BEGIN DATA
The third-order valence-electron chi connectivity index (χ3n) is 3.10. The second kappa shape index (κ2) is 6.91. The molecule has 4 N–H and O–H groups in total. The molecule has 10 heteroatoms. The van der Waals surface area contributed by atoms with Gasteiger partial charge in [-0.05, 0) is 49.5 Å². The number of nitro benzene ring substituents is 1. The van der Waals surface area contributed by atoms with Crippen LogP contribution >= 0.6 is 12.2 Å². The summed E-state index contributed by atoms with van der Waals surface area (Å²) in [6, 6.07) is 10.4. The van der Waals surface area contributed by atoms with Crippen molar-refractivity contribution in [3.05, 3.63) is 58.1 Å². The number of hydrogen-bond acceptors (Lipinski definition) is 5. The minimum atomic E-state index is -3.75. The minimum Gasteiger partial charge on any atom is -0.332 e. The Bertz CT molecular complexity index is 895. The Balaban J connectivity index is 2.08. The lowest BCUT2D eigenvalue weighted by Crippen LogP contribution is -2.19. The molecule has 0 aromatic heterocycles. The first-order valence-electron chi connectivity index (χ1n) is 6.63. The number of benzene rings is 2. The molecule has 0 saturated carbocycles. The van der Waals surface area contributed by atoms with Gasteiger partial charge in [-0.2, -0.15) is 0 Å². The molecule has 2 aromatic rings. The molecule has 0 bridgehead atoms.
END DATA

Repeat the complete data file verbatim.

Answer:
The third-order valence-electron chi connectivity index (χ3n) is 3.10. The second kappa shape index (κ2) is 6.91. The molecule has 4 N–H and O–H groups in total. The molecule has 10 heteroatoms. The van der Waals surface area contributed by atoms with Gasteiger partial charge in [-0.05, 0) is 49.5 Å². The number of nitro benzene ring substituents is 1. The van der Waals surface area contributed by atoms with Crippen LogP contribution >= 0.6 is 12.2 Å². The summed E-state index contributed by atoms with van der Waals surface area (Å²) in [6, 6.07) is 10.4. The van der Waals surface area contributed by atoms with Crippen molar-refractivity contribution in [3.05, 3.63) is 58.1 Å². The number of hydrogen-bond acceptors (Lipinski definition) is 5. The minimum atomic E-state index is -3.75. The minimum Gasteiger partial charge on any atom is -0.332 e. The Bertz CT molecular complexity index is 895. The Balaban J connectivity index is 2.08. The lowest BCUT2D eigenvalue weighted by Crippen LogP contribution is -2.19. The molecule has 0 aromatic heterocycles. The first-order valence-electron chi connectivity index (χ1n) is 6.63. The number of benzene rings is 2. The molecule has 0 saturated carbocycles. The van der Waals surface area contributed by atoms with Gasteiger partial charge in [-0.2, -0.15) is 0 Å². The molecule has 2 aromatic rings. The molecule has 0 bridgehead atoms.